CFB Drive: Houston Cougars Gets Back in It

On Saturday, the Memphis Tigers had the Houston Cougars right where they wanted them, down 20 points. However, a well orchestrated drive in the fourth quarter helped spark a comeback. Mark Schofield breaks down the key plays from the critical drive.

The Houston Cougars hosted the Memphis Tigers Saturday night in a critical American Athletic Conference West Division matchup. The Cougars entered the game 5-0 in the conference, with a 9-0 record on the season, good for a tie with the Naval Academy. To keep pace with the Midshipmen, Houston would need to defeat Memphis, the team right behind in the standings sitting at 4-1 in the conference and 8-1 on the year. After three quarters, it looked like Memphis would pull even with Houston in the standings, as the visitors scored a touchdown on the final play of the third quarter extending their lead to 34-14. To make matters worse for the Cougars, starting quarterback Greg Ward Jr. was on the sideline with an injury, leaving the quarterbacking duties to sophomore Kyle Postma.

Play Two

Following an incompletion on first down, when the sophomore QB was forced to throw the ball away, Houston faces a 2nd and 10 on their own 25-yard line. They line up with 11 personnel on the field with Postma in the shotgun and dual slot formations. Memphis has their 4-2-5 nickel defense aligned in Cover 1, with the slot cornerbacks using off man technique and the outside CBs in press alignment:CFBReview11UHPlay1Still1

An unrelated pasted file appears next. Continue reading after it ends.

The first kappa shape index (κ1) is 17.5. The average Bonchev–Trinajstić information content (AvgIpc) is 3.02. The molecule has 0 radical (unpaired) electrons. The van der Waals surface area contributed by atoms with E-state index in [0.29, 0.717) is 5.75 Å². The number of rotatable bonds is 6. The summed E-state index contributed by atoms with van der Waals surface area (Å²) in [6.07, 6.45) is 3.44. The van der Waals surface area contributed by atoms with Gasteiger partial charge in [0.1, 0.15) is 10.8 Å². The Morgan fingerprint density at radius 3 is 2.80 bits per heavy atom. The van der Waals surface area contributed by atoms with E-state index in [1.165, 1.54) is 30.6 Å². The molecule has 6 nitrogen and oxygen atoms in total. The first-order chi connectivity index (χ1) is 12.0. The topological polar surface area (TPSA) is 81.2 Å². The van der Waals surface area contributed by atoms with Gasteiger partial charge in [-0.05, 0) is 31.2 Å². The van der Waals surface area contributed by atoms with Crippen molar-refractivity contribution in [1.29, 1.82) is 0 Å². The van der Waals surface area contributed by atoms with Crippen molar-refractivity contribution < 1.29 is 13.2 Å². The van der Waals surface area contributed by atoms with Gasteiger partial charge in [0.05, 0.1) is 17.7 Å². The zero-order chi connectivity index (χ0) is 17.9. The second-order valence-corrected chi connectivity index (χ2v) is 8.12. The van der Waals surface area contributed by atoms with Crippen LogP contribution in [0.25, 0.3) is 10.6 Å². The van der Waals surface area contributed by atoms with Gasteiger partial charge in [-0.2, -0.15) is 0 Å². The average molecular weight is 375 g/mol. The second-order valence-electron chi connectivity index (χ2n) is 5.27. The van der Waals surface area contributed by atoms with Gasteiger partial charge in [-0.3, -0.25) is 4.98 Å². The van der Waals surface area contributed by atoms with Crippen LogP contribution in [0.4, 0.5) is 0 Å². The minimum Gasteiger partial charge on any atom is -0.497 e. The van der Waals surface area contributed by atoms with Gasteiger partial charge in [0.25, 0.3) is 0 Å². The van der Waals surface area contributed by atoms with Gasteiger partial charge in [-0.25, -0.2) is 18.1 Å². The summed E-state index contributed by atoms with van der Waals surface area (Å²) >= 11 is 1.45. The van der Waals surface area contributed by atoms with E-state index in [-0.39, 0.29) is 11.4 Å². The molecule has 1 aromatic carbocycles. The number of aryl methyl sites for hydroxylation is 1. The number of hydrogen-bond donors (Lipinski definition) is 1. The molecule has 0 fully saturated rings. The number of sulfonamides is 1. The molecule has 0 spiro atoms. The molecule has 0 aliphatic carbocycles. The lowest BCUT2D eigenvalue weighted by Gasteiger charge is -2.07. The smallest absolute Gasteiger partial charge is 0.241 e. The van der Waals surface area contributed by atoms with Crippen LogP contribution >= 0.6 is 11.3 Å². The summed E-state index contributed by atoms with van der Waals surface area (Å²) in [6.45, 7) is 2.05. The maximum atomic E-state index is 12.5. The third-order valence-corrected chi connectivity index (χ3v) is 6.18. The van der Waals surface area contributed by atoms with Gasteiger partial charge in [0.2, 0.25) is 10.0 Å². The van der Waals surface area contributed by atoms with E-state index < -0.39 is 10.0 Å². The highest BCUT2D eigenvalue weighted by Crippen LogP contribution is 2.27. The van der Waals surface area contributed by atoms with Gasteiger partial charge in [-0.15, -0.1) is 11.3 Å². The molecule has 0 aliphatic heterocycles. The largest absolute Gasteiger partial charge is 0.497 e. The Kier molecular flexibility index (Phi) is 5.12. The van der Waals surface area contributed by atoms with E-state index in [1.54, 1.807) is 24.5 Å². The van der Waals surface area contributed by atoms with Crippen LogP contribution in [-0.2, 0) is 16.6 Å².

Houston runs a switch concept on the left. Wide receiver Linell Bonner (#15) runs a curl from his outside alignment while tight end Tyler McCloskey (#45) runs a wheel route bending toward the sideline. On the right side of the formation, both receivers release vertically:CFBReview11UHPlay1Still2

After Postma and running back Javin Webb (#25) meet at the mesh point, the QB turns his head to the left side to read the coverage over the switch concept, while Webb flows to the right flat. But pressure off the edge flushes Postma to his right, where he finds an outlet in his running back:

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Webb catches the ball with room to maneuver. Linebacker Leonard Pegues (#53) closes down on the RB, but Webb is able to juke the defender and pick up additional yardage, before Pegues finally pushes him out of bounds after a 10-yard gain and a first down.

Play Three

With a fresh set of downs at their own 35-yard line, the Cougars stay with 11 personnel in dual slot formations. The Tigers also stick with their 4-2-5 nickel, but this time show a soft Cover 2 before the snap:CFBReview11UHPlay2Still1